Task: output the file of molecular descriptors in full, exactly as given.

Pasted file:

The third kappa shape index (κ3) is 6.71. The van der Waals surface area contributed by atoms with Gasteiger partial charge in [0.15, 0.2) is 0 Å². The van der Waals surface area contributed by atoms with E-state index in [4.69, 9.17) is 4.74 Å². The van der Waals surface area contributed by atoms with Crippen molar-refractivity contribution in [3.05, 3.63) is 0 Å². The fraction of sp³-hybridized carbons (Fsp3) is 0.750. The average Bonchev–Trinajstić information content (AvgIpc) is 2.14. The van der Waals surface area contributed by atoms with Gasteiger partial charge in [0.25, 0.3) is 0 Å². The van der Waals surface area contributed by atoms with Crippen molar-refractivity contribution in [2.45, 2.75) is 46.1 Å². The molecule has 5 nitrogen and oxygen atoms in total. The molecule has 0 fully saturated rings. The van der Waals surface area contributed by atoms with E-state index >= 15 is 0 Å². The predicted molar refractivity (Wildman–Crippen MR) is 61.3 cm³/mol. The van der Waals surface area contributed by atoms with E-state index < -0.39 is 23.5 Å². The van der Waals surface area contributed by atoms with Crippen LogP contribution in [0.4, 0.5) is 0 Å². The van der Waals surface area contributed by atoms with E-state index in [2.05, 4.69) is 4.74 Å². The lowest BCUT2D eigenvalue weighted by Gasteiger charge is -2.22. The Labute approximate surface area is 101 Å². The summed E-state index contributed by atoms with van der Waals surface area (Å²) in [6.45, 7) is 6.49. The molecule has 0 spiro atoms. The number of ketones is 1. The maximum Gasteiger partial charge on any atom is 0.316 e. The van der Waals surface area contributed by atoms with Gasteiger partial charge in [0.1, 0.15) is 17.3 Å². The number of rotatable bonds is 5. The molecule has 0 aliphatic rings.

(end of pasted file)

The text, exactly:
The third kappa shape index (κ3) is 6.71. The van der Waals surface area contributed by atoms with Gasteiger partial charge in [0.15, 0.2) is 0 Å². The van der Waals surface area contributed by atoms with E-state index in [4.69, 9.17) is 4.74 Å². The van der Waals surface area contributed by atoms with Crippen molar-refractivity contribution in [3.05, 3.63) is 0 Å². The fraction of sp³-hybridized carbons (Fsp3) is 0.750. The average Bonchev–Trinajstić information content (AvgIpc) is 2.14. The van der Waals surface area contributed by atoms with Gasteiger partial charge in [0.25, 0.3) is 0 Å². The van der Waals surface area contributed by atoms with Crippen molar-refractivity contribution in [2.45, 2.75) is 46.1 Å². The molecule has 5 nitrogen and oxygen atoms in total. The molecule has 0 fully saturated rings. The van der Waals surface area contributed by atoms with E-state index >= 15 is 0 Å². The predicted molar refractivity (Wildman–Crippen MR) is 61.3 cm³/mol. The van der Waals surface area contributed by atoms with E-state index < -0.39 is 23.5 Å². The van der Waals surface area contributed by atoms with Crippen LogP contribution in [0.4, 0.5) is 0 Å². The van der Waals surface area contributed by atoms with E-state index in [2.05, 4.69) is 4.74 Å². The lowest BCUT2D eigenvalue weighted by Gasteiger charge is -2.22. The Labute approximate surface area is 101 Å². The summed E-state index contributed by atoms with van der Waals surface area (Å²) in [6.45, 7) is 6.49. The molecule has 0 spiro atoms. The number of ketones is 1. The maximum Gasteiger partial charge on any atom is 0.316 e. The van der Waals surface area contributed by atoms with Gasteiger partial charge in [0.1, 0.15) is 17.3 Å². The number of rotatable bonds is 5. The molecule has 0 aliphatic rings.